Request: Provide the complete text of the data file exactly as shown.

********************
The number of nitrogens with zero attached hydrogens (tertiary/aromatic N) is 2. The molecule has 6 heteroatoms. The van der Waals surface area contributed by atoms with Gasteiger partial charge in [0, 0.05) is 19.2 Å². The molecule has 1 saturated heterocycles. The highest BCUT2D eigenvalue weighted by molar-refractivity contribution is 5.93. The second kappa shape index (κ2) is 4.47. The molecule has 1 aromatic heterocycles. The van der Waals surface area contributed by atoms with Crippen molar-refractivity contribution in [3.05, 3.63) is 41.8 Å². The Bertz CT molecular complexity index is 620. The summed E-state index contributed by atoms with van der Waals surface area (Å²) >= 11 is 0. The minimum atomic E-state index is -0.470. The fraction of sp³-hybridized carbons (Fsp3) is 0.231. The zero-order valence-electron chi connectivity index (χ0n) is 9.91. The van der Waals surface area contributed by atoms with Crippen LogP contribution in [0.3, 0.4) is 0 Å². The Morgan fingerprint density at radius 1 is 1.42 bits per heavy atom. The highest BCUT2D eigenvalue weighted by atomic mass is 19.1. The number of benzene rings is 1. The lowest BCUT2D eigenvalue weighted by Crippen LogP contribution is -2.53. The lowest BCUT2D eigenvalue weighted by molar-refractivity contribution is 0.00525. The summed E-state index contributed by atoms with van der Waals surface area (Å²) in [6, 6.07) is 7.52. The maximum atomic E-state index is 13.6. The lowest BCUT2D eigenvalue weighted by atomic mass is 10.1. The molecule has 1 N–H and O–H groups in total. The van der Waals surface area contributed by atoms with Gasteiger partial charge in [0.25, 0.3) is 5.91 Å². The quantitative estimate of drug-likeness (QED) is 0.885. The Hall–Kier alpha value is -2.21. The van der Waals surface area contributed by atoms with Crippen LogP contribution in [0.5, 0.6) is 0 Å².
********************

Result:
The number of nitrogens with zero attached hydrogens (tertiary/aromatic N) is 2. The molecule has 6 heteroatoms. The van der Waals surface area contributed by atoms with Gasteiger partial charge in [0, 0.05) is 19.2 Å². The molecule has 1 saturated heterocycles. The highest BCUT2D eigenvalue weighted by molar-refractivity contribution is 5.93. The second kappa shape index (κ2) is 4.47. The molecule has 1 aromatic heterocycles. The van der Waals surface area contributed by atoms with Crippen molar-refractivity contribution in [3.05, 3.63) is 41.8 Å². The Bertz CT molecular complexity index is 620. The summed E-state index contributed by atoms with van der Waals surface area (Å²) >= 11 is 0. The minimum atomic E-state index is -0.470. The fraction of sp³-hybridized carbons (Fsp3) is 0.231. The zero-order valence-electron chi connectivity index (χ0n) is 9.91. The van der Waals surface area contributed by atoms with Crippen LogP contribution in [0.3, 0.4) is 0 Å². The Morgan fingerprint density at radius 1 is 1.42 bits per heavy atom. The highest BCUT2D eigenvalue weighted by atomic mass is 19.1. The number of benzene rings is 1. The lowest BCUT2D eigenvalue weighted by Crippen LogP contribution is -2.53. The lowest BCUT2D eigenvalue weighted by molar-refractivity contribution is 0.00525. The summed E-state index contributed by atoms with van der Waals surface area (Å²) in [6, 6.07) is 7.52. The maximum atomic E-state index is 13.6. The lowest BCUT2D eigenvalue weighted by atomic mass is 10.1. The molecule has 1 N–H and O–H groups in total. The van der Waals surface area contributed by atoms with Gasteiger partial charge in [0.25, 0.3) is 5.91 Å². The quantitative estimate of drug-likeness (QED) is 0.885. The Hall–Kier alpha value is -2.21. The van der Waals surface area contributed by atoms with Crippen LogP contribution in [0.5, 0.6) is 0 Å².